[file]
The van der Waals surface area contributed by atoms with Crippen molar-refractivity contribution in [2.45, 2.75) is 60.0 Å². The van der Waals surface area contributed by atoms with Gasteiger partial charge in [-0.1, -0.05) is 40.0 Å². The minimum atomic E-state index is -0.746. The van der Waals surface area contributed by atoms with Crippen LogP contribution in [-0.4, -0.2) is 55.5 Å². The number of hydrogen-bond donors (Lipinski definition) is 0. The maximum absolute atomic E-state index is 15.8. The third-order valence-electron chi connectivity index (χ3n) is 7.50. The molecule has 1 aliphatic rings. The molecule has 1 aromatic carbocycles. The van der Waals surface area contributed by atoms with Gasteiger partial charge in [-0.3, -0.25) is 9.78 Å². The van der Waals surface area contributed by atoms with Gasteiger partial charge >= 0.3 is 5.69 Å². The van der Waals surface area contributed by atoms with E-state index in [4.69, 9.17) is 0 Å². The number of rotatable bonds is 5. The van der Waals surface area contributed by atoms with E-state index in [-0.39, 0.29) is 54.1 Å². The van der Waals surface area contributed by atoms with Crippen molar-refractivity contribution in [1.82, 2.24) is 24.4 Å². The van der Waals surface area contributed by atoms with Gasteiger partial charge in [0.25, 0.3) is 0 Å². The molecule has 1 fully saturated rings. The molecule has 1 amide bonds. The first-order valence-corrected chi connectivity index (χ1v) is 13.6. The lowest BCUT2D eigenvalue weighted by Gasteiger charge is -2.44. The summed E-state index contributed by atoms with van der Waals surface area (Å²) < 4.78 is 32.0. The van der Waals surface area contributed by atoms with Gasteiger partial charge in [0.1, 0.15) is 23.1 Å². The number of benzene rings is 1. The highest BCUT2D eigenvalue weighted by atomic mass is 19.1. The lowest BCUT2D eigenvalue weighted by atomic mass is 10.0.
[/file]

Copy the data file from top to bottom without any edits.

The van der Waals surface area contributed by atoms with Crippen molar-refractivity contribution in [2.45, 2.75) is 60.0 Å². The van der Waals surface area contributed by atoms with Gasteiger partial charge in [-0.1, -0.05) is 40.0 Å². The minimum atomic E-state index is -0.746. The van der Waals surface area contributed by atoms with Crippen LogP contribution in [-0.4, -0.2) is 55.5 Å². The number of hydrogen-bond donors (Lipinski definition) is 0. The maximum absolute atomic E-state index is 15.8. The third-order valence-electron chi connectivity index (χ3n) is 7.50. The molecule has 1 aliphatic rings. The molecule has 1 aromatic carbocycles. The van der Waals surface area contributed by atoms with Gasteiger partial charge in [-0.3, -0.25) is 9.78 Å². The van der Waals surface area contributed by atoms with Gasteiger partial charge >= 0.3 is 5.69 Å². The van der Waals surface area contributed by atoms with E-state index in [4.69, 9.17) is 0 Å². The number of rotatable bonds is 5. The van der Waals surface area contributed by atoms with E-state index in [-0.39, 0.29) is 54.1 Å². The van der Waals surface area contributed by atoms with Crippen molar-refractivity contribution in [1.82, 2.24) is 24.4 Å². The van der Waals surface area contributed by atoms with Gasteiger partial charge in [0.25, 0.3) is 0 Å². The molecule has 1 fully saturated rings. The molecule has 1 amide bonds. The first-order valence-corrected chi connectivity index (χ1v) is 13.6. The lowest BCUT2D eigenvalue weighted by Gasteiger charge is -2.44. The summed E-state index contributed by atoms with van der Waals surface area (Å²) < 4.78 is 32.0. The van der Waals surface area contributed by atoms with Gasteiger partial charge in [0.1, 0.15) is 23.1 Å². The number of benzene rings is 1. The highest BCUT2D eigenvalue weighted by atomic mass is 19.1. The lowest BCUT2D eigenvalue weighted by atomic mass is 10.0.